\[\ce{6H^{+} + 3OCl^{-} + 2e^{-}  + 2Fe(OH)3 +2 H2O -> 3Cl^{-}  +3 H2O + 2FeO4^{2-}  + 6e^{-}  + 10H^{+} }\nonumber\]

    Step 5:


    \[\ce{3OCl^{-} + 2Fe(OH)3 \rightarrow 3Cl^{-} + H2O + 2FeO4^{2-} + 4H^{+}} \nonumber\]

    Example \(\PageIndex{5}\)

    Balance this equation in acidic aqueous solution

    \[\ce{VO4^{3-} + Fe^{2+} -> VO^{2+} + Fe^{3+}} \nonumber\]


    Step 1:

    • Oxidation: \[\ce{Fe^{2+} ->  Fe^{3+}} \nonumber\]
    • Reduction: \[\ce{VO4^{3-} -> VO^{2+}} \nonumber\]

    Step 2/3:

    • Oxidation: \[\ce{Fe^{2+} -> Fe^{3+} + e^{-}} \nonumber\]
    • Reduction: \[\ce{6H^{+} + VO4^{3-} + e^{-}  -> VO^{2+} + 3H2O} \nonumber\]

    Step 4:

    Overall Reaction:

    \[\ce{Fe^{2+} -> Fe^{3+} + e^{-}} \nonumber\]


    \[\ce{6H^{+} + VO4^{3-} + e^{-} ->  VO^{2+} + 3H2O} \nonumber\]


    \[\ce{Fe^{2+} + 6H^{+} + VO4^{3-}} + \cancel{e^{-}} \ce{ \rightarrow Fe^{3+}} + \cancel{e^{-}} \ce{ + VO^{2+} + 3H2O} \nonumber\]

    Step 5:


    \[\ce{Fe^{2+} + 6H^{+} + VO4^{3-} \rightarrow Fe^{3+} + VO^{2+} + 3H2O} \nonumber\]

    Exercise \(\PageIndex{1}\)

    Balance the following equation in both acidic and basic environments:

    \[\ce{Cr2O7^{2-}(aq) + C2H5OH(l) -> Cr^{3+}(aq) + CO2(g)} \nonumber\]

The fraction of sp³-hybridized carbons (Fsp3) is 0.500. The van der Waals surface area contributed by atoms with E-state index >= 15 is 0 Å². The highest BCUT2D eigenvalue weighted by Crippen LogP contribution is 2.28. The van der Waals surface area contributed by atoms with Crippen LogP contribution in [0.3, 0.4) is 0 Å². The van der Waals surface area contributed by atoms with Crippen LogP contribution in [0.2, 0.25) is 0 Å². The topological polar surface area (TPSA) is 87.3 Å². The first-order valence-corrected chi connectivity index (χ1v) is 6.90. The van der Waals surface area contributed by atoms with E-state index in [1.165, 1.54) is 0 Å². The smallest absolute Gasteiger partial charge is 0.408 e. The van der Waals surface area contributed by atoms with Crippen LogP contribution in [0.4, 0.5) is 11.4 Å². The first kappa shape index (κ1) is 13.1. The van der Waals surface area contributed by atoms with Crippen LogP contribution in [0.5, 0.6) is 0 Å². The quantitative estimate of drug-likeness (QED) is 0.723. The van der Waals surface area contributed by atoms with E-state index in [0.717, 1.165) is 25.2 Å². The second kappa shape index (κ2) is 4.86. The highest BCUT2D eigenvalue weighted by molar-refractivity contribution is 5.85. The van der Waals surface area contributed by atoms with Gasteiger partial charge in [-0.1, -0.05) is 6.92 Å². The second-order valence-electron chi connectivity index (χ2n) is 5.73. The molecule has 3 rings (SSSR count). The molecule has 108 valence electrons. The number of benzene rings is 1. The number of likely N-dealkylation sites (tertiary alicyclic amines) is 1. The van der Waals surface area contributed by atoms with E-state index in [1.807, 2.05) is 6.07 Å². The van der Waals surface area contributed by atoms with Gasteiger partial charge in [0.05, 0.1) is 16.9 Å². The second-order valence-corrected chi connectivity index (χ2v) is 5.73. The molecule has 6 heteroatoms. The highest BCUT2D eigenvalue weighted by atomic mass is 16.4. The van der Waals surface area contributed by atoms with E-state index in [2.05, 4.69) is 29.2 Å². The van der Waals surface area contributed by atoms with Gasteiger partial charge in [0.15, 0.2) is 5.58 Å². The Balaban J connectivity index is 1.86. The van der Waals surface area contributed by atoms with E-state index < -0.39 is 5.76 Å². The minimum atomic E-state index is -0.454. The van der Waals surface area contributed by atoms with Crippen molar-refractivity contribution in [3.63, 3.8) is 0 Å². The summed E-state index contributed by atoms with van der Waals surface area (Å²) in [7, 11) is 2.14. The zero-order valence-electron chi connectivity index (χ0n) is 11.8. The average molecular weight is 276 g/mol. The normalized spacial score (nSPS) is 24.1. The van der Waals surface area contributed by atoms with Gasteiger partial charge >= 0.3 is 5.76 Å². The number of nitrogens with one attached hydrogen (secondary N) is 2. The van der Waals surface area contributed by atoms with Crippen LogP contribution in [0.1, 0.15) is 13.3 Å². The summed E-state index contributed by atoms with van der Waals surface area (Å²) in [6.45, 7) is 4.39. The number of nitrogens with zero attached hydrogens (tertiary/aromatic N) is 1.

In acidic aqueous solution: \[\ce{2Cr2O7^{-}(aq) + 16H^{+}(aq) + C2H5OH(l) -> 4Cr^{3+}(aq) + 2CO2(g) + 11H2O(l)} \nonumber\]

    In basic aqueous solution: \[\ce{2Cr2O7^{-}(aq) + 5H2O(l) + C2H5OH(l) -> 4Cr^{3+}(aq) + 2CO2(g) + 16OH^{-}(aq) } \nonumber\]

    Exercise \(\PageIndex{2}\)

    Balance the following equation in both acidic and basic environments:

    \[\ce{Fe^{2+}(aq) + MnO4^{-}(aq) -> Fe^{3+}(aq) + Mn^{2+}(aq)} \nonumber\]


    In acidic aqueous solution: \[\ce{ MnO4^{-}(aq) + 5Fe^{2+}(aq) + 8H^{+}(aq) -> Mn^{2+}(aq) + 5Fe^{3+}(aq) + 4H2O(l)} \nonumber\]

    In basic aqueous solution: \[\ce{MnO4^{-}(aq) + 5Fe^{2+}(aq) + 4H2O(l) -> Mn^{2+}(aq) + 5Fe^{3+}(aq) + 8OH^{-}(aq) } \nonumber\]

    In a redox reaction, also known as an oxidation-reduction reaction, it is a must for oxidation and reduction to occur simultaneously. In the oxidation half of the reaction, an element gains electrons. A species loses electrons in the reduction half of the reaction. These reactions can take place in either acidic or basic solutions.


    1. Petrucci, Ralph, William Harwood, Geoffrey Herring, and Jeffry Madura. General Chemistry: Principles & Modern Applications. 9th edition. Upper Saddle River, New Jersey: Pearson Prentince Hall, 2007.

    Balancing Redox Reactions - Examples is shared under a CC BY-NC-SA 4.0 license and was authored, remixed, and/or curated by LibreTexts.